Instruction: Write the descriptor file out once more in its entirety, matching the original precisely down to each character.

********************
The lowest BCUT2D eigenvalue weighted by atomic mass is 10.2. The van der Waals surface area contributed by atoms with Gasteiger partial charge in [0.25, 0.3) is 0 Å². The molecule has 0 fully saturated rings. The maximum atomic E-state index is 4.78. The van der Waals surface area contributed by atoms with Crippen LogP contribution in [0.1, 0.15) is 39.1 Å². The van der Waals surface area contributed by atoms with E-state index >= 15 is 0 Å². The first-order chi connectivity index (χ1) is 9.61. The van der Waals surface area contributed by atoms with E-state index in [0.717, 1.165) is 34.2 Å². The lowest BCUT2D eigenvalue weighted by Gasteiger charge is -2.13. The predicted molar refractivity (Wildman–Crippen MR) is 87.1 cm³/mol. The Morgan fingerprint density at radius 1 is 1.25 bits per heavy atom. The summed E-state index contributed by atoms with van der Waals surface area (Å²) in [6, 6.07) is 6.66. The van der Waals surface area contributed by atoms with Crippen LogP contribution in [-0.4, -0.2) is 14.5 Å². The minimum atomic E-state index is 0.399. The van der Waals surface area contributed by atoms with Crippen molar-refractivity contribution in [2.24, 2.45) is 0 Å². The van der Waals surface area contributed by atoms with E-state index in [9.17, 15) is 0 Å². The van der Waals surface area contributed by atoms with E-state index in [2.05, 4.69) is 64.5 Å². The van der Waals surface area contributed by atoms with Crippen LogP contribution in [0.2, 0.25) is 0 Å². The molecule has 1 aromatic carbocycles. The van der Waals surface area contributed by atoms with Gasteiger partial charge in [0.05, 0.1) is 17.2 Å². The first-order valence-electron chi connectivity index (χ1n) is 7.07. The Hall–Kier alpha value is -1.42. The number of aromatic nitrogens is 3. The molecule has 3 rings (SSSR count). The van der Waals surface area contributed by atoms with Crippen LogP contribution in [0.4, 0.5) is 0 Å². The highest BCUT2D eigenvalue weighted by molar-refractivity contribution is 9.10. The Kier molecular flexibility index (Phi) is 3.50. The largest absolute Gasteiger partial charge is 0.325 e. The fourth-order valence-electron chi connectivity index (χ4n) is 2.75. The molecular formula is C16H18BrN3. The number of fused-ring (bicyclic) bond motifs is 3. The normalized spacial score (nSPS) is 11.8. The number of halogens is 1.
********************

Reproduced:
The lowest BCUT2D eigenvalue weighted by atomic mass is 10.2. The van der Waals surface area contributed by atoms with Gasteiger partial charge in [0.25, 0.3) is 0 Å². The molecule has 0 fully saturated rings. The maximum atomic E-state index is 4.78. The van der Waals surface area contributed by atoms with Crippen LogP contribution in [0.1, 0.15) is 39.1 Å². The van der Waals surface area contributed by atoms with E-state index >= 15 is 0 Å². The first-order chi connectivity index (χ1) is 9.61. The van der Waals surface area contributed by atoms with E-state index in [0.717, 1.165) is 34.2 Å². The lowest BCUT2D eigenvalue weighted by Gasteiger charge is -2.13. The predicted molar refractivity (Wildman–Crippen MR) is 87.1 cm³/mol. The Morgan fingerprint density at radius 1 is 1.25 bits per heavy atom. The summed E-state index contributed by atoms with van der Waals surface area (Å²) in [6, 6.07) is 6.66. The van der Waals surface area contributed by atoms with Crippen LogP contribution in [-0.4, -0.2) is 14.5 Å². The minimum atomic E-state index is 0.399. The van der Waals surface area contributed by atoms with Crippen molar-refractivity contribution in [2.24, 2.45) is 0 Å². The van der Waals surface area contributed by atoms with E-state index in [9.17, 15) is 0 Å². The van der Waals surface area contributed by atoms with E-state index in [2.05, 4.69) is 64.5 Å². The van der Waals surface area contributed by atoms with Crippen LogP contribution in [0.2, 0.25) is 0 Å². The molecule has 1 aromatic carbocycles. The van der Waals surface area contributed by atoms with Gasteiger partial charge in [0.05, 0.1) is 17.2 Å². The first-order valence-electron chi connectivity index (χ1n) is 7.07. The Hall–Kier alpha value is -1.42. The number of aromatic nitrogens is 3. The molecule has 3 rings (SSSR count). The van der Waals surface area contributed by atoms with Crippen LogP contribution in [0.4, 0.5) is 0 Å². The highest BCUT2D eigenvalue weighted by molar-refractivity contribution is 9.10. The Kier molecular flexibility index (Phi) is 3.50. The largest absolute Gasteiger partial charge is 0.325 e. The fourth-order valence-electron chi connectivity index (χ4n) is 2.75. The molecular formula is C16H18BrN3. The number of fused-ring (bicyclic) bond motifs is 3. The normalized spacial score (nSPS) is 11.8. The number of halogens is 1.